Cone continues:

For the socialist’s history in America in relation to black people, it proves how useless is a platform — for the most part theoretically correct—if it is unable to get in contact with the actual needs of the people. It was the strange indifference of the Socialist Party in relation to racism that made W.E.B. DuBois ambivalent about his commitment to it, even though he clearly believed that socialism provided a better social arrangement than capitalism. As early as 1913, DuBois said: “The Negro problem is the great test of the American socialist”.

In succeeding years, white socialists, along with the rest of white society, failed that test. Many socialists, like white Christians, seem to be unaware that there is a serious credibility problem as they are analyzed from a black perspective of reality. Like white Christians who appear to be white first and Christian second, white socialists also seem to be white first and socialists second. Such an identity will always present difficult problems in the context of dialogue with black people.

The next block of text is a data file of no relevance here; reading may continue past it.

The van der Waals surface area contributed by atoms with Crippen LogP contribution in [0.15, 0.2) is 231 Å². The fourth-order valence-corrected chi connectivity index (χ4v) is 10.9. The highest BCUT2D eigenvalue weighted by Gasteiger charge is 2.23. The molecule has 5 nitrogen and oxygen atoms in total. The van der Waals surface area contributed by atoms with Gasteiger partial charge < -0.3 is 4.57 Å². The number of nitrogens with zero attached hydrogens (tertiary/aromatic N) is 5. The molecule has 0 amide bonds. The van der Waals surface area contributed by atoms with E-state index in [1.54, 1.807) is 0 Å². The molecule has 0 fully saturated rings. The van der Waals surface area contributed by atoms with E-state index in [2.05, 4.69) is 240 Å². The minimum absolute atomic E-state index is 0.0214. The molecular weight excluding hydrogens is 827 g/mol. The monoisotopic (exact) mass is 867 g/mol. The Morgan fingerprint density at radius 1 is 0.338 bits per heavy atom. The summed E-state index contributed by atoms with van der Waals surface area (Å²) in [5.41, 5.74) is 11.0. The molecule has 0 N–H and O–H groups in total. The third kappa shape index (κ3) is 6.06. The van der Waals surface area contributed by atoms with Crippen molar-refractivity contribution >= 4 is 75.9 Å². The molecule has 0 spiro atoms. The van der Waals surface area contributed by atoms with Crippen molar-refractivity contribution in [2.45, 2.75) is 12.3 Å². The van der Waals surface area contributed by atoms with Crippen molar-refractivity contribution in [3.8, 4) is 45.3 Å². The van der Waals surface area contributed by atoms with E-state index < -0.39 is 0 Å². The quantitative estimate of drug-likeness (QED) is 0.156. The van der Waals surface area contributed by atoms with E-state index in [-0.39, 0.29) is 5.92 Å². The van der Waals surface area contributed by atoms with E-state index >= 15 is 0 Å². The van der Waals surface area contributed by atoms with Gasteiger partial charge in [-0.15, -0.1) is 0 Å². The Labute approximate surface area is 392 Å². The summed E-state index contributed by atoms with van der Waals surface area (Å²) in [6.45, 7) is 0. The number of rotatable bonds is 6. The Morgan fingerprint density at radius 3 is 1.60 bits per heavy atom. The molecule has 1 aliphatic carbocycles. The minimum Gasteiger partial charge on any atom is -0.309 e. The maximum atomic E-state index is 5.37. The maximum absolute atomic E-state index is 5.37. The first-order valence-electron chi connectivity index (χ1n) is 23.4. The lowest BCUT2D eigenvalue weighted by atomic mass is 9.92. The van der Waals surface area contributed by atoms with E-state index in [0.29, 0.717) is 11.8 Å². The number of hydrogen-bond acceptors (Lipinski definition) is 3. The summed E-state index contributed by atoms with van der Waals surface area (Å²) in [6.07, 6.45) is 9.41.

The indifference of socialism toward the black church is mirrored in the indifference of the black church toward socialism. There were black preachers who became advocates of socialism, but either such advocacy remained on the periphery of their message or the preachers themselves remained on the periphery of the black church.

In 1896 Reverdy C. Ransom, later a bishop in the AME Church, wrote an article entitled “The Negro and Socialism” in which he advocated socialism. He said that when the “Negro comes to realize that socialism offers him freedom of opportunity to cooperate with all people, upon terms of equality in every avenue of life, he will not be slow to accept his social emancipation”. During the 1890 ‘s The Christian Recorder and the AME Church Review carried on a dialogue on the strengths and the weaknesses of socialism, with the writers of the Recorder rejecting socialism and the writers of the Review supporting it. But even the black ministers who supported socialism did not view socialism as central to their perspective on the gospel.

The same is true of black preachers and theologians today (1980). They are indifferent toward socialism, because they know little about it and because they believe that the reality of racism is too serious to risk dilution with socialism. When one reads the histories of black churches in the works of Joseph Washington, Carter G. Woodson, Franklin Frazier, Gayraud S. Wilmore, and others, it is revealing that there are no references to black socialist preachers.